Saturday, October 28, 2017
Directed by: Brian Caunter
Run Time: 94 minutes
This is an odd entry in organized crime drama genre. On one hand, it's a movie dripping with style and a few scenes over the top violence. On the other hand, it's a meandering story that cares more about style than exposition. Let's dive into the stylish insanity that is Chicago Overcoat.
The start of the movie confused the hell out of me at first because it looks like a cut scene from Sin City. A black and white flash back of a sleazy strip club in the late eighties with a sound track that was lifted from Sin City. The focus of the scene is the Sleazy Guy. A nameless sleazy creep that hangs around strip clubs and behaves in a sleazy manner. Unknown to Sleazy Guy, Lou Marazano (Frank Vincent) has orders to kill Sleazy Guy and does so in a graphic manner.
The movie cuts to the present (or 2009 which ever works) and we get an introduction of sorts to Lou Marazano. A career mobster who is caught between two family obligations and is wanting to retire to Las Vegas. His daughter divorced a deadbeat wiseguy from an affiliated mob crew so he is helping her and her son out. Then there is his mob obligations and his growing disenchantment with what the mafia has become. An opportunity for Lou to take care of his family and retire arises when imprisoned mob boss needs to eliminate three federal witnesses. The problem is no one wants to do the job for eighty thousand dollars so Lou is given the job.
After a few days of following the witness and setting an alibi for himself Lou takes out the first witness. With the body disposed of, Lou sends flowers to his victim's wife and gets ready for the next target. In the b plot, walking hangover and stereotypical burnt out cop Ralph Maloney (Danny Goldring) is going through the motions of investigating the disappearance of the first witness. That all stops when he discovers that flowers were sent to the first witness' wife. So Ralph and his partner, soon to be killed guy, look at past case files regarding the mob killer that leaves flowers as a calling card. However someone in the police department has tampered with the files and could be a mole. There is also a pointless cameo with Stacey Keach where Ralph and Keach's character talk about the investigation and getting older.
The third act is a mixed bag of both kinds of family drama, character development that doesn't go anywhere, and film padding. It goes from a story about man with two family loyalties to a story about an aging gangster who is going on a killing spree and looking dapper while doing it. The b plot has the Ralph becomes a massive dick and wants to arrest Lou by being a massive dick. Sprinkle in some impressive and violent action scenes and that is pretty much the movie.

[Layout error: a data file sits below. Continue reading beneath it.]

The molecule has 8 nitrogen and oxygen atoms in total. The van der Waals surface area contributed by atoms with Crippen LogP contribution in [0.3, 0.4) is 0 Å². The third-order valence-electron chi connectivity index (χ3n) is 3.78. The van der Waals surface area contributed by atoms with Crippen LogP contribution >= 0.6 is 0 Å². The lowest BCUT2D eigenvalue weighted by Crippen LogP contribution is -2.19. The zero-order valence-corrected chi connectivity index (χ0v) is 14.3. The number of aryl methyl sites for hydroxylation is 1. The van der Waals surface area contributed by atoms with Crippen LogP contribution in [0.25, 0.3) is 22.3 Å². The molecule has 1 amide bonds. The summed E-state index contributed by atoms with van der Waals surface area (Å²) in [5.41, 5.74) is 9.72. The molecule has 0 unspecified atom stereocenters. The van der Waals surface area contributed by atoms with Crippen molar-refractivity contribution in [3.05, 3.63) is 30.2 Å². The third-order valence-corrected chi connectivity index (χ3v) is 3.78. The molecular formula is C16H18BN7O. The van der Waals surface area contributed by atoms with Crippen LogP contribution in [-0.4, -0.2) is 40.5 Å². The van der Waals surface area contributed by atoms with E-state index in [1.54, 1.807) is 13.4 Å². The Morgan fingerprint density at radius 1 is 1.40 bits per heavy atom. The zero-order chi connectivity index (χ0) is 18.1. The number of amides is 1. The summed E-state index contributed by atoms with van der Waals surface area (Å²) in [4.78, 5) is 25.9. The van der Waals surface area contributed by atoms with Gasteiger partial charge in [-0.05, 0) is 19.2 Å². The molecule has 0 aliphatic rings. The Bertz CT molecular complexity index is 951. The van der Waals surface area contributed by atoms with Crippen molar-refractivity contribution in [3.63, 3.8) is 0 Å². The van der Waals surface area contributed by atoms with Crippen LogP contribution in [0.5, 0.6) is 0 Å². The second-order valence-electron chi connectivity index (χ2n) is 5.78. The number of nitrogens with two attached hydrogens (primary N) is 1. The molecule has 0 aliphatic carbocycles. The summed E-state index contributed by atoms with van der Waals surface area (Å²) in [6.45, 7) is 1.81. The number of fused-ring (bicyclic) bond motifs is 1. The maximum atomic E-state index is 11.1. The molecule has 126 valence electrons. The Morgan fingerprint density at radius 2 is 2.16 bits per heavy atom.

It's not a bad movie, it just lacks a point to the story. The focus is more on showing the glory days of the 1920's Chicago mafia when none of the characters were alive during the 1920's. It's a gangster lite film. All violence and some light drama but none of the moral or emotional baggage of other crime and gangster films. It's a great rental movie if you're struggling to find something watchable but painful if you're a fan of the genre.
MVT: Dapper silver haired terminator in a three piece suit with a tommy gun firing on modernish gangsters.
Make or Break: A tie between plot lines that go nowhere and character development being used a run time padding. Both broke me out of the film a lot.
Score: 5.5 out of 10
Posted by Brett Ridley at 3:25 PM
Wednesday, October 25, 2017
A meteor shower blankets the Earth, and with it comes a new plant, the Triffid. While the plants are certainly ugly as sin, they also have the added benefit of being lumbering maneaters. Bill Mason (Howard Keel) wakes after eye surgery to a world in chaos, as everyone who witnessed the celestial event is now blind. Desperate to find a sanctuary, he crosses Europe, picking up travel mates like young Susan (Janina Faye) and French well-to-do Christine (Nicole Maurey). Meanwhile, in a lighthouse off the coast of Cornwall, marine Biologist Tom Goodwin (Kieron Moore) and his long-suffering wife Karen (Janette Scott) race to find a way to stop the vicious plants from destroying all life on the planet (seeing as they’re carnivorous, this wouldn’t really benefit them).